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Audi vs Minibus – which is best?

Posted in: Blog, by Bridge2Aid Team, on 10th October 2013 | 0 comments

By Mark Topley

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As you can imagine in my job, I get to chat to a lot of dentists, and over the past few years, I have got to know quite a few of them.

They come in all shapes and sizes, from all political persuasions and backgrounds. Some are outgoing, and some introverted but all (thankfully) are pretty good with their hands! One thing I’ve found that almost all of them have in common is the process they go through in getting to understand what we do at Bridge2Aid.

 

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Until they understand what we do, most dentists believe that the best way to help people through using their skills in a developing country, is to do the same thing as they do at home when they get here. Just use the same approach – same equipment, same treatments, same resources, just in a different environment.

As an intervention this sounds plausible, until you dig a bit deeper into the practical realities one typically finds in the East African countries we work in.

Of course Oral Health is recognised as a fundamental contributor to general health by all governments. Oral health problems continue to affect most people throughout the world, and as all sufferers will know, toothache  has the ability to seriously affect well being, quality of life and ability to work. Most governments allocate budgets for oral health services, but in many developing countries these budgets are very limited. For example, the NHS dental budget for the UK would outstrip the ENTIRE health care budget of many developing countries. Where they spend these resources in traditional ways (i.e. by having fully equipped dentists based in towns and cities), the services are not always directed to those most in need (who live in villages). This leads to situations in which large segments of the population have limited or no access to even basic oral health care, and when they have problems, they will continue to suffer for days, week and months in agonising pain, with no hope of accessing the centralised services.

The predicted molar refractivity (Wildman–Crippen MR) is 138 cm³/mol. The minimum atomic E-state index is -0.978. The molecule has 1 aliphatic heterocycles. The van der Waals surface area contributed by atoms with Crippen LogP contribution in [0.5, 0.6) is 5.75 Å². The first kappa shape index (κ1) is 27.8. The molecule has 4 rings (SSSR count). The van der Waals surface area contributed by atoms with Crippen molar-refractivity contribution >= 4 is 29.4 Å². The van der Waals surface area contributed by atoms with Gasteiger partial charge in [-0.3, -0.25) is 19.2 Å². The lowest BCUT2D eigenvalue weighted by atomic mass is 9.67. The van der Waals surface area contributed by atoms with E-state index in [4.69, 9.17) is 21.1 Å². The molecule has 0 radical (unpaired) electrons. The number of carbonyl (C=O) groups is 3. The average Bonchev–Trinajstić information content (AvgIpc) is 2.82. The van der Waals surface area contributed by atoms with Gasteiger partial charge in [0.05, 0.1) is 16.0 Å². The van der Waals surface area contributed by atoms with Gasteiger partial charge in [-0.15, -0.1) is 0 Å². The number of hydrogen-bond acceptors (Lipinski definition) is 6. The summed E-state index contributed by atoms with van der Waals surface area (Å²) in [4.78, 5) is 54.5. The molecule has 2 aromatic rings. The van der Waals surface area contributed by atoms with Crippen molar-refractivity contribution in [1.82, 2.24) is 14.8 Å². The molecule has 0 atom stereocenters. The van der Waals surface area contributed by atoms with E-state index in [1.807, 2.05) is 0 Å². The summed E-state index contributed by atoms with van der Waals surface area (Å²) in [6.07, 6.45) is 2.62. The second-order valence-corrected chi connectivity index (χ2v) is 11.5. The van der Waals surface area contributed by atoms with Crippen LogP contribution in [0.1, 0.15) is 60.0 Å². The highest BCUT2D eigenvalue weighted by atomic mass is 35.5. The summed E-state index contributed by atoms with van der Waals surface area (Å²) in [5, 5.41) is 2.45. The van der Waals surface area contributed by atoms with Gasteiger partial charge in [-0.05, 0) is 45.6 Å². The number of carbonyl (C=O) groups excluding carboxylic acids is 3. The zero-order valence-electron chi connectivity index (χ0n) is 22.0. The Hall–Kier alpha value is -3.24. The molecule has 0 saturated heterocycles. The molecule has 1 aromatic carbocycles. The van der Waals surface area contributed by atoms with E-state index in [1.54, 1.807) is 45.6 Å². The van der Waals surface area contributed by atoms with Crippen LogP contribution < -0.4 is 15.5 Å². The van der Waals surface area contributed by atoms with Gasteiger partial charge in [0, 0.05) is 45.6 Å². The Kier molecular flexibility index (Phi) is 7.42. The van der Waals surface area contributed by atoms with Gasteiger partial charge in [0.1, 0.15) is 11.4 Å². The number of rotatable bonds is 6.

As the World Health Organisation recognised, this situation calls for the establishment of oral health as a priority and for the implementation of the essential components of oral health care – extraction of decayed teeth, simple fillings and oral health education – that are affordable, within the prevailing health infrastructures of deprived communities.

In short, the provision of western dentistry in a developing world context, that will reach the majority of the population, is extremely problematic.

It is like having a £30K budget for transport for a family of 10, and choosing to spend the money on an Audi TT instead of a Ford Transit minibus.

Let’s compare:

  • The Audi TT goes fast
  • It  has lots of cosmetic ‘bells and whistles’ that make it more desirable
  • It has a high level of performance
  • There’s a lot more status with being seen in it compared to the bus
  • But – it has limited capacity, breaks down more easily in harsh environments, isn’t as robust and only a few people enjoy the benefits. The lucky ones arrive in style, but most of the family will be left behind, forced to walk.